Happy and Healthy: Gardening Activities for Children
Keep your children happy and healthy by turning them into—gardeners? Multiple scientific studies are now beginning to show children exposed to dirt, animals, pollen and the outdoors at an early age have fewer allergies and other autoimmune diseases later in life. Scientists say this early contact with “dirty” things actually strengthens the immune system. On the other hand, children who spend most of their early childhood indoors become more likely to develop allergies. Gardening is also very therapeutic for children diagnosed with ADD and ADHD, and acts as a healthy outlet to channel their energy and creativity. Children are natural gardeners, curious and eager to explore the magic of nature. The following are some activities to get your child out and involved in the landscape.
Create a Child's Garden
Help them create a garden especially for them. Set aside a small section of a garden bed and let them know it’s theirs. This will give them a sense of responsibility and pride as they watch their seeds sprout, grow and mature. Have your child pick out plants and seeds that interest them. Giant sunflowers, colorful wildflowers and whimsical vegetables are all great for a child’s garden. Encourage your child to water their plants and other simple tasks throughout the season. Come harvest time, show off your child’s work and enjoy the food they grew in their garden. If land is not available or you live in an apartment, help your child create a container or window ledge garden.
Wildflower Seed Crafts
There are many crafts involving wildflower seeds that children can be included in. Wildflower seeds are ideal for children to work with and usually require no special soil preparation. They germinate quickly and provide beautiful blooms that can later be gathered for flower arrangements. One craft children really enjoy is creating seed balls. These palm-sized balls of clay, soil and wildflower seeds can be thrown throughout the landscape as “seed bombs.” Learn how to create seed balls here. Plantable seed paper is also a great craft time activity to involve children in. Seed paper can be written on and colored just like regular paper, but by embedding wildflower seed into the paper it’s possible to “plant” the paper and watch it grow wildflowers. This activity requires a lot of adult help, but children will have a blast as they find creative ways to use and plant their seed paper. Learn more about it here.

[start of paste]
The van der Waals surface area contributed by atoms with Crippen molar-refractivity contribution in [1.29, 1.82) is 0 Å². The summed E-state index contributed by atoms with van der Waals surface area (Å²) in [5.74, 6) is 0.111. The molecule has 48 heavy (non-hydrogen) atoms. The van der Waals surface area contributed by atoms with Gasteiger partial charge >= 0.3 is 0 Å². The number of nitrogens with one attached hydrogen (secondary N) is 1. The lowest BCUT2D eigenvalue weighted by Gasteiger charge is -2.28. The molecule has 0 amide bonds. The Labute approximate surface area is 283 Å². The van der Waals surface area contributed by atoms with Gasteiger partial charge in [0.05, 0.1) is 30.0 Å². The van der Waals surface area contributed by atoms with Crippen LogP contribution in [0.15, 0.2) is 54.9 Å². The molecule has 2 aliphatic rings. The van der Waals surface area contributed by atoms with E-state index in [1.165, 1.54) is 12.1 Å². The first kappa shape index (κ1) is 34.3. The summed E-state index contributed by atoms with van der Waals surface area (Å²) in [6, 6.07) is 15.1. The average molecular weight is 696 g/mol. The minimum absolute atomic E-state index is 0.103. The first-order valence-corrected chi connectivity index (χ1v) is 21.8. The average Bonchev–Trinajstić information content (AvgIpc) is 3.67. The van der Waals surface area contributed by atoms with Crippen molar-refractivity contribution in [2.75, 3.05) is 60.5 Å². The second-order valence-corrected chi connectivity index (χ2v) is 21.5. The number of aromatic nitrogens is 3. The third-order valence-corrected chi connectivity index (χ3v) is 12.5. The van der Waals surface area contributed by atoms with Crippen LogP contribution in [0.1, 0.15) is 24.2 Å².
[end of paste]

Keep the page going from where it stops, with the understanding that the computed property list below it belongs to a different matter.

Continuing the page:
Help a child start a leaf, flower or insect collection. Leaves and flowers can be pressed by laying them on a layer of newspaper, placing another layer of newspaper over the top of them and compressing between two heavy boards. Once the leaf or flower has dried, glue it onto a heavy piece of paper and label it. Insects can be caught with a net and placed in a jar with a few cotton balls soaked in rubbing alcohol. Dry out the insect and pin it to a piece of cardboard.
Here are some other gardening ideas for children:
- Help a child grow a fragrant garden. Include plants that smell spicy, minty and sweet.
- Help a child grow a butterfly and hummingbird garden.
- Make flower jewelry. Weave blossoms into bracelets, necklaces and headpieces
- Make birdfeeders by spreading peanut butter on a pine cone, then rolling the pine cone in bird seed. Hang from a tree.
- Create a living necklace by placing a seed in a damp cotton ball. Place the cotton ball and seed inside a small plastic baggy. Punch a hole in the top of the baggy and use a string to make a necklace.